Kadima: Likud Trying to Steal Power
The Likud and Kadima parties harshly criticized each other on Thursday night as both vied for the privilege of forming the next ruling coalition. While Kadima is in the lead with 28 seats to Likud's 27, right-wing and religious parties have more total mandates than Kadima and the political left.
As the final votes were tallied and Kadima was announced the official winner, the party released a statement accusing Likud of trying to steal the elections. “This evening needs to put an end to the attempt to steal Israel's government led by Netanyahu and the Likud businessmen,” the party said.
Kadima spokesmen called on Likud Chairman Binyamin Netanyahu to join a unity government led by Kadima head Tzipi Livni. “Kadima won and it's the biggest party,” they said. “Netanyahu should answer Tzipi Livni's call and join her in creating a unity government under her leadership.”
Likud answered by accusing Kadima of failing to accept reality. The statement from Kadima “shows how it continues to play by spinning a fake reality instead of recognizing the political reality.”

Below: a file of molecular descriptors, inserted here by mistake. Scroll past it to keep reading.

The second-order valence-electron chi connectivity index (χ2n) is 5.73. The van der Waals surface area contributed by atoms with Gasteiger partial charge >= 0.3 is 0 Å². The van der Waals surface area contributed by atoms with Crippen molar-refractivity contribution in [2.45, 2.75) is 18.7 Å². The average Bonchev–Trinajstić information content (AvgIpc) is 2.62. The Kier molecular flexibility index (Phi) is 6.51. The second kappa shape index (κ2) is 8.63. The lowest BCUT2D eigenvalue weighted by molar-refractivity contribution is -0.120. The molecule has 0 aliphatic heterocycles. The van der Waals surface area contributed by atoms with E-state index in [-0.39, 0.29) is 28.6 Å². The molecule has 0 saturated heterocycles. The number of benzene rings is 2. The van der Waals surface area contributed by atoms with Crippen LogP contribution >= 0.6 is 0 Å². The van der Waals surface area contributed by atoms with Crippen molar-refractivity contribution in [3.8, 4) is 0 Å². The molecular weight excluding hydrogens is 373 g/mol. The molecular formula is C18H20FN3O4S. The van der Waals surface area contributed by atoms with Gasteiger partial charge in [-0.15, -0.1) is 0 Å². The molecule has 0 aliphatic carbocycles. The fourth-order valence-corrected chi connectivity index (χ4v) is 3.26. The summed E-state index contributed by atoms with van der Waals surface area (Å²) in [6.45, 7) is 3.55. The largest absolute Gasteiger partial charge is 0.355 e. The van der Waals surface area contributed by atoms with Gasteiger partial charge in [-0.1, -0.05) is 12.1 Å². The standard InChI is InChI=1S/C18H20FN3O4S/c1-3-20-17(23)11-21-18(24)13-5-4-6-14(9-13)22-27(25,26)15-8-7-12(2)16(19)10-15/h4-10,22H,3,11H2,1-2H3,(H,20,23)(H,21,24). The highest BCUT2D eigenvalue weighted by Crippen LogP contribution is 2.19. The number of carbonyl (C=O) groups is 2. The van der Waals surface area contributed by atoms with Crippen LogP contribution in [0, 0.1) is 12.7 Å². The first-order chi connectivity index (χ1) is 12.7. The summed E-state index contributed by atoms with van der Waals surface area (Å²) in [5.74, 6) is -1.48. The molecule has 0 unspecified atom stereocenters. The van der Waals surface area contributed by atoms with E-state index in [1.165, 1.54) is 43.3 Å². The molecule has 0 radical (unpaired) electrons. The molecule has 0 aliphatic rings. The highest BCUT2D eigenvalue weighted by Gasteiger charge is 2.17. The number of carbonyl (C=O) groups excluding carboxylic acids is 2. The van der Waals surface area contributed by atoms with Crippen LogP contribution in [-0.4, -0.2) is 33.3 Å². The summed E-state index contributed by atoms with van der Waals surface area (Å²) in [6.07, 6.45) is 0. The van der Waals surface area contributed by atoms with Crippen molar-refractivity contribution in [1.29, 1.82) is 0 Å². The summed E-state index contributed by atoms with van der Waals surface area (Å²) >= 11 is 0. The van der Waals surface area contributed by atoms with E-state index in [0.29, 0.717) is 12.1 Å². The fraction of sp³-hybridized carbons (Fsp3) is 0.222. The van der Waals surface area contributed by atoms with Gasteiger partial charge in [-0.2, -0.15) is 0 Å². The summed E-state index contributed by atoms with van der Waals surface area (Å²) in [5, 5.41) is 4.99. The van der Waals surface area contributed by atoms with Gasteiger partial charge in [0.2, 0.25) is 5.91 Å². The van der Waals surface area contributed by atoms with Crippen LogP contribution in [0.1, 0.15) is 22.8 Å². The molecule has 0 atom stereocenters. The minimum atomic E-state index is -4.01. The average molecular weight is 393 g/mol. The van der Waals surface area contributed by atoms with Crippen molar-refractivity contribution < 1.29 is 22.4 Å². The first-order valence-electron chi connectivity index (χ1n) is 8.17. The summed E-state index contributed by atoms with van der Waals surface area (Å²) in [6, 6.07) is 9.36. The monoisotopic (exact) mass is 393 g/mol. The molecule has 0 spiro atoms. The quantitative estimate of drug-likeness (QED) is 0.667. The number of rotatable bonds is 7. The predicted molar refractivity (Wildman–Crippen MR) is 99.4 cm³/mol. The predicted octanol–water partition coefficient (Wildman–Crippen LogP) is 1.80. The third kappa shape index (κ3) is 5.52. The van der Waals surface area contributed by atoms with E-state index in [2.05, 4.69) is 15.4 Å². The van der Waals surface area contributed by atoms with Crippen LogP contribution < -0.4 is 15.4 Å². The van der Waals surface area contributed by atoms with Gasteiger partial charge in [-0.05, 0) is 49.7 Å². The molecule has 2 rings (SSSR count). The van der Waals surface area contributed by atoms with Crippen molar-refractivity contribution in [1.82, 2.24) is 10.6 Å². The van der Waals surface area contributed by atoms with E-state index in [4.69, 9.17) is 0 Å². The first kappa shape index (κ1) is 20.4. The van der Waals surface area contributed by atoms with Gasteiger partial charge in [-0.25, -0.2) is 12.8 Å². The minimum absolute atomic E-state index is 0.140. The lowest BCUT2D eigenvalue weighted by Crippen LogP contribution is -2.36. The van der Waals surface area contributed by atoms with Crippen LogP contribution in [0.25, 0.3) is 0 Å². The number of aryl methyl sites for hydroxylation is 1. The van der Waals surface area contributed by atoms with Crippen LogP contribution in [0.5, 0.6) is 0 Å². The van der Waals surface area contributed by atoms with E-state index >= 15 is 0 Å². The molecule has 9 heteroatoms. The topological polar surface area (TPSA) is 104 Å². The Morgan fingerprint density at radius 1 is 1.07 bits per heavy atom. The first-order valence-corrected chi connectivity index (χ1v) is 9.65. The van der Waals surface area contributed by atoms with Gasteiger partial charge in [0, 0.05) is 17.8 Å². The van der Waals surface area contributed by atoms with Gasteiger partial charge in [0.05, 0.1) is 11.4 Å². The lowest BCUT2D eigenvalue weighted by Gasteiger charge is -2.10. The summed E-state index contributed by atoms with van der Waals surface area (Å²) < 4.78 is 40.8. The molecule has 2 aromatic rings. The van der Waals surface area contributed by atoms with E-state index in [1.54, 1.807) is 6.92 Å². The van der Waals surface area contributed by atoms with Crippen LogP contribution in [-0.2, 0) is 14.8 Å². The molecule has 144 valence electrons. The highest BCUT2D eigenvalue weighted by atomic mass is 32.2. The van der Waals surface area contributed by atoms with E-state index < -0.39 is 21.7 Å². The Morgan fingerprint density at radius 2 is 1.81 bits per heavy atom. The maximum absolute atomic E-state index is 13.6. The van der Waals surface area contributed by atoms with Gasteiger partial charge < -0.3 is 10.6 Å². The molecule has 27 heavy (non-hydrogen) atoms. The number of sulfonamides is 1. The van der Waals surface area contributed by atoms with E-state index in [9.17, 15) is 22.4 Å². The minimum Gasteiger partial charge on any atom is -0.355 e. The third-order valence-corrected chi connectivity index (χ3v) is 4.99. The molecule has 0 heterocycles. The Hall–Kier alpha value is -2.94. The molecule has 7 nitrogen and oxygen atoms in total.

"Most Israelis want Netanyahu as Prime Minister, and clearly rejected Kadima's failed policies,” the statement continued.
Netanyahu has also proposed a unity coalition that would include both Kadima and Likud, but insists that it be led by Likud.
President Shimon Peres has not yet announced which party will be selected to assemble the next coalition. According to protocol, he first hears the recommendation of all the political factions elected to Knesset and then assigns the task of putting together a coalition government to any Knesset member he deems able to do so. The heads of several parties, including the now third-largest party Yisrael Beiteinu, are not revealing their preference.